On the second day of the 2012 Republican national convention, the theme was “We Built It.” This represented both celebration of small businesses and a response to Obama’s offensive “you didn’t built that” remark chiding entrepreneurs.
The program that night was effective up to a point. But to what extent do Americans still associate with the entrepreneurial spirit? Yes, a great many Americans remain sympathetic to small businessmen and businesswomen. But the attempt to parlay that vague sympathy into a central campaign theme may have been overly ambitious.
Tonight, the campaign of Donald Trump, builder extraordinaire, pitched a much more visceral central campaign theme — the need to make America safe again. Safe from terrorism, safe from violence in the street, safe from violence against police officers.
The difference between “We Built It” and “Make America Safe Again” is the difference between Mitt Romney’s campaign persona and Donald Trump’s. Though Romney is a far better man than Trump, and would almost certainly make a better president, Trump has by far the better political ear.
How well did Team Trump present its them tonight? Quite well, I thought.
It relied on a clever mixture of regular citizens and public officials. The first category included victims of failed Obama-Clinton policies, such as the mother of Benghazi victim Sean Smith, two of the CIA contractors who fought at Benghazi, the brother and sister of the border patrol agent killed with guns from operation Fast and Furious, and three parents of folks killed by illegal immigrants.
Their presentations were powerful, in my opinion.
On the political side, the bag was mixed. I thought that Sen. Jeff Sessions did well; Sheriff David Clarke and Sen. Tom Cotton stood out; and Rudy Giuliani stole the show.
Cotton got off perhaps the best riff of the evening when he said:
Our warriors and their families don’t ask for much. But there are a few things we’d like.
A commander-in-chief who speaks of winning wars and not merely ending wars, calls the enemy by its name, and draws red lines carefully, but enforces them ruthlessly.
Politicians who treat our common defense as the chief responsibility of our federal government, not just another government program.
And it would be nice to have a commander-in-chief who can be trusted with classified information.
This isn’t much to ask for, but eight years without it is more than enough. So I say again: In a Trump-Pence administration and with a Republican Congress, help is on the way.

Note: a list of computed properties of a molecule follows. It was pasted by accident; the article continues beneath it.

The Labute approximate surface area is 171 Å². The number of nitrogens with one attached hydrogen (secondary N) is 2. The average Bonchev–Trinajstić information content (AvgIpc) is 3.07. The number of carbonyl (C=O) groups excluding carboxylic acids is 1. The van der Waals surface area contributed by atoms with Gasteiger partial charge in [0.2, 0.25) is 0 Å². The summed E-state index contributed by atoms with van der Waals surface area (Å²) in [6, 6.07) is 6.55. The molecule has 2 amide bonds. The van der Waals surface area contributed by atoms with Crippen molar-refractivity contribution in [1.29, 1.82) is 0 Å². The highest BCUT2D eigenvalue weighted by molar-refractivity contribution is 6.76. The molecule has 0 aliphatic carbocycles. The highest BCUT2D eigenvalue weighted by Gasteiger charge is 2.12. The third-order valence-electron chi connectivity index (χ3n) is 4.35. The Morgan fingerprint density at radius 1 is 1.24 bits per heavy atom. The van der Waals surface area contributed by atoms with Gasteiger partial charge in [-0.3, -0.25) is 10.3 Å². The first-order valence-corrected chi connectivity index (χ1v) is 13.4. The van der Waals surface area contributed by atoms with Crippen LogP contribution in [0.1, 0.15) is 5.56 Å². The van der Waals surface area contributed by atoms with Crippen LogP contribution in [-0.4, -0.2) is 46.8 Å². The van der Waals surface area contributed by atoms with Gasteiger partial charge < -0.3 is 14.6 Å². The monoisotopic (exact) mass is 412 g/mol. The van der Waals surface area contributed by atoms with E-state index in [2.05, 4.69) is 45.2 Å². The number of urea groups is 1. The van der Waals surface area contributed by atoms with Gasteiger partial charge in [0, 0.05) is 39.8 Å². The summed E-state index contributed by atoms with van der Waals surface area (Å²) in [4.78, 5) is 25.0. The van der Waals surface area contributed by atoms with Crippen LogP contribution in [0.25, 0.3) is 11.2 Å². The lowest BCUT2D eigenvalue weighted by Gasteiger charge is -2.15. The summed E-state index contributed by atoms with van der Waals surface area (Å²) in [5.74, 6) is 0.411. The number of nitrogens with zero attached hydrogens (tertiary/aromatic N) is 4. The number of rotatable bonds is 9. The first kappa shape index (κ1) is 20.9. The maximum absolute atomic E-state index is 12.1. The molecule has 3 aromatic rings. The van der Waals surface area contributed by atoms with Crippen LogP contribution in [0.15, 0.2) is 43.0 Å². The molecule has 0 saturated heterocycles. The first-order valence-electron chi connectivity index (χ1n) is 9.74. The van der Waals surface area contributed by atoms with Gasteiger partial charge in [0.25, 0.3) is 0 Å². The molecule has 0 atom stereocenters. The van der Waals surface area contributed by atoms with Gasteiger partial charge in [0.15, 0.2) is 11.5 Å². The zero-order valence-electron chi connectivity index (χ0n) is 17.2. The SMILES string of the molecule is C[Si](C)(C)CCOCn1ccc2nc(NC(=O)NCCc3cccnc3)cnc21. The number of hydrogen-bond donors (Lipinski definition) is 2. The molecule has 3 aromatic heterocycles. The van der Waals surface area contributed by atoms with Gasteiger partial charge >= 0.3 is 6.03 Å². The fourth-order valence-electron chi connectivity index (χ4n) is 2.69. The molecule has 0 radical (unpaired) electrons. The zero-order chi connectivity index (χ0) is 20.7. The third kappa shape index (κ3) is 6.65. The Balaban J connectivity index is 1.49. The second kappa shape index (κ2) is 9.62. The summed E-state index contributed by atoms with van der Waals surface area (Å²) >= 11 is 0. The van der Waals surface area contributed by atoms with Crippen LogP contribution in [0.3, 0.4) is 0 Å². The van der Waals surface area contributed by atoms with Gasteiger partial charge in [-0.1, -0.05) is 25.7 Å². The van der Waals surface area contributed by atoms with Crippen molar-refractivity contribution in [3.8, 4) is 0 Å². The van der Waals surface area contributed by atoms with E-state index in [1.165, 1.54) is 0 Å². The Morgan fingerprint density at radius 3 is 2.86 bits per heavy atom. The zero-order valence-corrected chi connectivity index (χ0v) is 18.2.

Giuliani swung for the fences and if he didn’t reach them, came close. This was an old-school convention oration in which he bellowed without mercy or nuance his contempt for the opposition.
It was a less supple speech than the one I heard Giuliani deliver eight years in Minneapolis. But this is Donald Trump’s convention, and Giuliani’s speech was Trumpian, minus the rambling and self-references.
The featured event of the evening — the address by Trump’s third wife — came next. It was preceded by Donald Trump emerging from the shadows in a weird, WWE-like entrance to introduce her.
Mrs. Trump’s speech was okay — better than Teresa Heinz Kerry’s, but nowhere near as good as the wifely addresses of Michelle Obama and Anne Romney. She is, however, a beautiful woman with star quality. Trump knows how to pick ’em.
Naturally, Mrs. Trump was full of praise for her husband. But she failed to provide a single family anecdote that demonstrated a compassionate, or even particularly human side to the man.
Was this an oversight or is there no material with which to work?
How well did this evening play? The answer may depend on how many people saw the non-prime time, non-broadcast network-covered portion of convention. It was during this period that the “Make American Safe Again” theme unfolded.
I doubt that a large portion of the electorate was watching the convention on C-SPAN. And Trump went on Fox News at some point, causing that network to cut away from the convention.
It may only have been hard core Republicans middle age and above who watched the convention unfold tonight on television. But Trump probably has not yet made the sale to a fair portion of these voters, including me. Tonight’s indictment of Obama-Clinton national and domestic security policy may help him make it.
UPDATE: A full paragraph of Melania Trump’s speech tracks a paragraph of Michelle Obama’s 2008 convention speech. That’s rather embarrassing, I should think.